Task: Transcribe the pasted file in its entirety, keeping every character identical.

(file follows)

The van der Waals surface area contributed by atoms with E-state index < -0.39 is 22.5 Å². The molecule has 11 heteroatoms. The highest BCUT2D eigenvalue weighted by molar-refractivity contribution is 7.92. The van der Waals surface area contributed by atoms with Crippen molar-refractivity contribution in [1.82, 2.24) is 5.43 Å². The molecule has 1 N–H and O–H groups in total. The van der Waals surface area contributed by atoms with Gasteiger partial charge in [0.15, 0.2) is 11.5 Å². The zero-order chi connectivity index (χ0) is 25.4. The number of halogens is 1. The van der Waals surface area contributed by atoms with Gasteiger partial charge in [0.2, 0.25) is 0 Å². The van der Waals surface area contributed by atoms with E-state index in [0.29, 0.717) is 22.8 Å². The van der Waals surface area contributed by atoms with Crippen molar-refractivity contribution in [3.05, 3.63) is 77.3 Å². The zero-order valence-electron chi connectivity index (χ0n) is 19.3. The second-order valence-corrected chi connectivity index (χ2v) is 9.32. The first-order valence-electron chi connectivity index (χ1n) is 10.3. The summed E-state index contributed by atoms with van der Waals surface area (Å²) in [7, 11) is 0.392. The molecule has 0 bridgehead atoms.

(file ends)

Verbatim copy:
The van der Waals surface area contributed by atoms with E-state index < -0.39 is 22.5 Å². The molecule has 11 heteroatoms. The highest BCUT2D eigenvalue weighted by molar-refractivity contribution is 7.92. The van der Waals surface area contributed by atoms with Crippen molar-refractivity contribution in [1.82, 2.24) is 5.43 Å². The molecule has 1 N–H and O–H groups in total. The van der Waals surface area contributed by atoms with Gasteiger partial charge in [0.15, 0.2) is 11.5 Å². The zero-order chi connectivity index (χ0) is 25.4. The number of halogens is 1. The van der Waals surface area contributed by atoms with Gasteiger partial charge in [0.2, 0.25) is 0 Å². The van der Waals surface area contributed by atoms with E-state index in [0.29, 0.717) is 22.8 Å². The van der Waals surface area contributed by atoms with Crippen molar-refractivity contribution in [3.05, 3.63) is 77.3 Å². The zero-order valence-electron chi connectivity index (χ0n) is 19.3. The second-order valence-corrected chi connectivity index (χ2v) is 9.32. The first-order valence-electron chi connectivity index (χ1n) is 10.3. The summed E-state index contributed by atoms with van der Waals surface area (Å²) in [7, 11) is 0.392. The molecule has 0 bridgehead atoms.